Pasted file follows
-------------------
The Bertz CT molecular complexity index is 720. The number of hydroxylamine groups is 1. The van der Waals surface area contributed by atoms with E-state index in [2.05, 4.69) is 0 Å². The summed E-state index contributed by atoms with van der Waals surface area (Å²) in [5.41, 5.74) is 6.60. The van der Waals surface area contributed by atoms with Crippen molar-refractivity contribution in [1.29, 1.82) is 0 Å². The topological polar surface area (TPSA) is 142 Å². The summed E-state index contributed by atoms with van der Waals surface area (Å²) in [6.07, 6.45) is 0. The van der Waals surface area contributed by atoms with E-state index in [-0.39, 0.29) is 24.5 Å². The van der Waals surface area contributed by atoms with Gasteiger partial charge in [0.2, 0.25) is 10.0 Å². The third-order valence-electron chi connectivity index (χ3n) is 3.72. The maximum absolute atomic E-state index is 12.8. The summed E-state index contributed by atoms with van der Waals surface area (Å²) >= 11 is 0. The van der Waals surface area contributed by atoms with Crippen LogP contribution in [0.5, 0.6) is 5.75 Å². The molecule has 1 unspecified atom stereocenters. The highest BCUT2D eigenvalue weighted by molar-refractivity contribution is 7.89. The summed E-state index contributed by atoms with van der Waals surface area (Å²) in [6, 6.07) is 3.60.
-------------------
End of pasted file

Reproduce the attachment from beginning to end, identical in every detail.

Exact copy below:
The Bertz CT molecular complexity index is 720. The number of hydroxylamine groups is 1. The van der Waals surface area contributed by atoms with E-state index in [2.05, 4.69) is 0 Å². The summed E-state index contributed by atoms with van der Waals surface area (Å²) in [5.41, 5.74) is 6.60. The van der Waals surface area contributed by atoms with Crippen molar-refractivity contribution in [1.29, 1.82) is 0 Å². The topological polar surface area (TPSA) is 142 Å². The summed E-state index contributed by atoms with van der Waals surface area (Å²) in [6.07, 6.45) is 0. The van der Waals surface area contributed by atoms with E-state index in [-0.39, 0.29) is 24.5 Å². The van der Waals surface area contributed by atoms with Gasteiger partial charge in [0.2, 0.25) is 10.0 Å². The third-order valence-electron chi connectivity index (χ3n) is 3.72. The maximum absolute atomic E-state index is 12.8. The summed E-state index contributed by atoms with van der Waals surface area (Å²) >= 11 is 0. The van der Waals surface area contributed by atoms with Crippen LogP contribution in [0.5, 0.6) is 5.75 Å². The molecule has 1 unspecified atom stereocenters. The highest BCUT2D eigenvalue weighted by molar-refractivity contribution is 7.89. The summed E-state index contributed by atoms with van der Waals surface area (Å²) in [6, 6.07) is 3.60.